That is the lesson that has been learnt in the Balkans. This was the overriding argument / tool used by Kosovo Albanians, Bosnians, Croatians, Slovenes for independence - the fact that they each constitute a majority in the area they inhabit.

This is also the argument used by some Bosniaks in Sandzak (Serbia) who want to be annexed to Bosnia. This is the argument used by Albanians in South Serbia (Bujanovic) who want to become either a part of Kosovo or Greater Albania (that is one groups stated aim, not propoganda). That is the argument even used by some Hungarians in Vojvodina who would like Vojvodina to have its own state.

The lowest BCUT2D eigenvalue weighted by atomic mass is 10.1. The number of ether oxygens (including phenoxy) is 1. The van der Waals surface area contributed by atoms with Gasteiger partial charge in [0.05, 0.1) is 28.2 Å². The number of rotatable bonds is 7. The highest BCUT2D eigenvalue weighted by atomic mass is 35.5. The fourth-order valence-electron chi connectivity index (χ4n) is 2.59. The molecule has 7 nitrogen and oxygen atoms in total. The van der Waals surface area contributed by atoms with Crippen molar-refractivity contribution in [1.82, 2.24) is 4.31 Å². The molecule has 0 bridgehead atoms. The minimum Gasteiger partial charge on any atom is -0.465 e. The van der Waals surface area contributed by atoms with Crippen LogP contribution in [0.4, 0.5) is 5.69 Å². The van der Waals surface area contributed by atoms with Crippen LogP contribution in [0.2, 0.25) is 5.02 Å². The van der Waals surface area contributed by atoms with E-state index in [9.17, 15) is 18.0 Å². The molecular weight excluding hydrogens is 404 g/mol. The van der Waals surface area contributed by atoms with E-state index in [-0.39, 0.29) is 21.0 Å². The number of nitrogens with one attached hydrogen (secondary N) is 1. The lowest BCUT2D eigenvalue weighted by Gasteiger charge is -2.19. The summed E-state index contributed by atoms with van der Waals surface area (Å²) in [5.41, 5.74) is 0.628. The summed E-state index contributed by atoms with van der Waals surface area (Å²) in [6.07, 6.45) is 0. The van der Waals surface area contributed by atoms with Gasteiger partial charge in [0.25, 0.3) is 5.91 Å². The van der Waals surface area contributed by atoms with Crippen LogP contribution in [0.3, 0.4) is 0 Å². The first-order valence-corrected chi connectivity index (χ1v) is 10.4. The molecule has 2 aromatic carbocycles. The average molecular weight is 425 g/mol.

Lingering in your mind might be the 'they all want to get away from Serbia, look, its not much of a problem in other former Yug countries'.

That is because Serbia is the most multicultrual of all the former Republics. In Kosovo the minorities have been cleansed as some minorities were in Croatia.

If any of the former Republics had substantial presence of minorities I would wage my life on it that those minorities would be seeking the same status that some minorities are seeking in Serbia.

So what do we do about them in Serbia? Grant them each their own state on account of their majority and insist that Bosnian Serbs dont have the same right to self-determination?

I would add that in the case of Kosovo recent history must be taken into account yes - particularly the last 5 years. If the laymans argument goes, that Serbia lost the right to govern Kosovo then the same argument applies to Kosovo Albanians. Or are we again only applying a principle in one case and not another?